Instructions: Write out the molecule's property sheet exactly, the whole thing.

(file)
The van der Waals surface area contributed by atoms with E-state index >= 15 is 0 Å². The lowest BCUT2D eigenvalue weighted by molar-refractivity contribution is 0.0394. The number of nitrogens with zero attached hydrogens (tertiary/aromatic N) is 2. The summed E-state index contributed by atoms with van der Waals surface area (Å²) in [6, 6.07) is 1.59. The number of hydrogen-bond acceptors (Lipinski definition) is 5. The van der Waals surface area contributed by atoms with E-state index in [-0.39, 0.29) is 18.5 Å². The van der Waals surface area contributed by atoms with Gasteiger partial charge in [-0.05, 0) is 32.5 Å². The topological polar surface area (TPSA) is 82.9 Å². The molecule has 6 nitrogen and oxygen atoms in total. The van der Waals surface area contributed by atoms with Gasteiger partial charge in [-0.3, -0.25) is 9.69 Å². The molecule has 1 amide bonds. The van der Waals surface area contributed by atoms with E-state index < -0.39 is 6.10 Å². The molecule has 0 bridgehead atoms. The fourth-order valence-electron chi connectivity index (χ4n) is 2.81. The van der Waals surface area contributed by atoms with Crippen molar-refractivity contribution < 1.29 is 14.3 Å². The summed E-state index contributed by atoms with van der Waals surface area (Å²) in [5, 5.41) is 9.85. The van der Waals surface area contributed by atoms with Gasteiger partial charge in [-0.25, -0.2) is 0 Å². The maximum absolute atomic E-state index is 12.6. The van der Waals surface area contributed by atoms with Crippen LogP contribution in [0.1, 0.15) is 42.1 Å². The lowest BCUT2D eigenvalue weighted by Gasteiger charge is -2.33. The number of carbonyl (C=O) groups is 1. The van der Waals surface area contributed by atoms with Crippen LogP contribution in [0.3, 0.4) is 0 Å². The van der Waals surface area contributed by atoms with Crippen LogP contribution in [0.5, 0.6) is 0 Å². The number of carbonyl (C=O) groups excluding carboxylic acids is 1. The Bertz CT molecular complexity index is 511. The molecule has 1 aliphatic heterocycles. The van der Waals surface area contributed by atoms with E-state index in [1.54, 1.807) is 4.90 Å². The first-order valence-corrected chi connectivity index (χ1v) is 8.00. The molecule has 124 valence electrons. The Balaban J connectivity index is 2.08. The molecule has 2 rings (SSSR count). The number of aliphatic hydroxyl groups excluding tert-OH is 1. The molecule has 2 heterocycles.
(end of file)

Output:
The van der Waals surface area contributed by atoms with E-state index >= 15 is 0 Å². The lowest BCUT2D eigenvalue weighted by molar-refractivity contribution is 0.0394. The number of nitrogens with zero attached hydrogens (tertiary/aromatic N) is 2. The summed E-state index contributed by atoms with van der Waals surface area (Å²) in [6, 6.07) is 1.59. The number of hydrogen-bond acceptors (Lipinski definition) is 5. The van der Waals surface area contributed by atoms with E-state index in [-0.39, 0.29) is 18.5 Å². The van der Waals surface area contributed by atoms with Gasteiger partial charge in [-0.05, 0) is 32.5 Å². The topological polar surface area (TPSA) is 82.9 Å². The molecule has 6 nitrogen and oxygen atoms in total. The van der Waals surface area contributed by atoms with Gasteiger partial charge in [-0.3, -0.25) is 9.69 Å². The molecule has 1 amide bonds. The van der Waals surface area contributed by atoms with E-state index < -0.39 is 6.10 Å². The molecule has 0 bridgehead atoms. The fourth-order valence-electron chi connectivity index (χ4n) is 2.81. The van der Waals surface area contributed by atoms with Crippen molar-refractivity contribution < 1.29 is 14.3 Å². The summed E-state index contributed by atoms with van der Waals surface area (Å²) in [5, 5.41) is 9.85. The van der Waals surface area contributed by atoms with Gasteiger partial charge in [-0.25, -0.2) is 0 Å². The maximum absolute atomic E-state index is 12.6. The van der Waals surface area contributed by atoms with Crippen LogP contribution in [0.1, 0.15) is 42.1 Å². The lowest BCUT2D eigenvalue weighted by Gasteiger charge is -2.33. The number of carbonyl (C=O) groups is 1. The van der Waals surface area contributed by atoms with Crippen LogP contribution in [0.3, 0.4) is 0 Å². The van der Waals surface area contributed by atoms with Crippen LogP contribution in [0.5, 0.6) is 0 Å². The number of carbonyl (C=O) groups excluding carboxylic acids is 1. The Bertz CT molecular complexity index is 511. The molecule has 1 aliphatic heterocycles. The van der Waals surface area contributed by atoms with E-state index in [1.54, 1.807) is 4.90 Å². The first-order valence-corrected chi connectivity index (χ1v) is 8.00. The molecule has 124 valence electrons. The Balaban J connectivity index is 2.08. The molecule has 2 rings (SSSR count). The number of aliphatic hydroxyl groups excluding tert-OH is 1. The molecule has 2 heterocycles.